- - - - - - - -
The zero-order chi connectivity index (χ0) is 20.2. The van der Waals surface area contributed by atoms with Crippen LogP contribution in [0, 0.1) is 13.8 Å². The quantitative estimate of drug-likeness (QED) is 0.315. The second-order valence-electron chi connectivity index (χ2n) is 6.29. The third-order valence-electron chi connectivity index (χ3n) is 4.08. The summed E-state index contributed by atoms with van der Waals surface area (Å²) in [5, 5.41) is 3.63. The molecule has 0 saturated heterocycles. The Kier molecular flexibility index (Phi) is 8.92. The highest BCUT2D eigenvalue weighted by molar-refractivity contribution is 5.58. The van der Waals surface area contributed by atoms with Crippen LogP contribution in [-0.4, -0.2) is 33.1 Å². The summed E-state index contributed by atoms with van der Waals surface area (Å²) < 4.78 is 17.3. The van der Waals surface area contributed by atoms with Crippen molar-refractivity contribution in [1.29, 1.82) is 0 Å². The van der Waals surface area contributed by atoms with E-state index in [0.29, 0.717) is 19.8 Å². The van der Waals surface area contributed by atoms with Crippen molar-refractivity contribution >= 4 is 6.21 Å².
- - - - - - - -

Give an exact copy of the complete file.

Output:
The zero-order chi connectivity index (χ0) is 20.2. The van der Waals surface area contributed by atoms with Crippen LogP contribution in [0, 0.1) is 13.8 Å². The quantitative estimate of drug-likeness (QED) is 0.315. The second-order valence-electron chi connectivity index (χ2n) is 6.29. The third-order valence-electron chi connectivity index (χ3n) is 4.08. The summed E-state index contributed by atoms with van der Waals surface area (Å²) in [5, 5.41) is 3.63. The molecule has 0 saturated heterocycles. The Kier molecular flexibility index (Phi) is 8.92. The highest BCUT2D eigenvalue weighted by molar-refractivity contribution is 5.58. The van der Waals surface area contributed by atoms with Crippen LogP contribution in [-0.4, -0.2) is 33.1 Å². The summed E-state index contributed by atoms with van der Waals surface area (Å²) < 4.78 is 17.3. The van der Waals surface area contributed by atoms with Crippen molar-refractivity contribution in [1.29, 1.82) is 0 Å². The van der Waals surface area contributed by atoms with E-state index in [0.29, 0.717) is 19.8 Å². The van der Waals surface area contributed by atoms with Crippen molar-refractivity contribution >= 4 is 6.21 Å².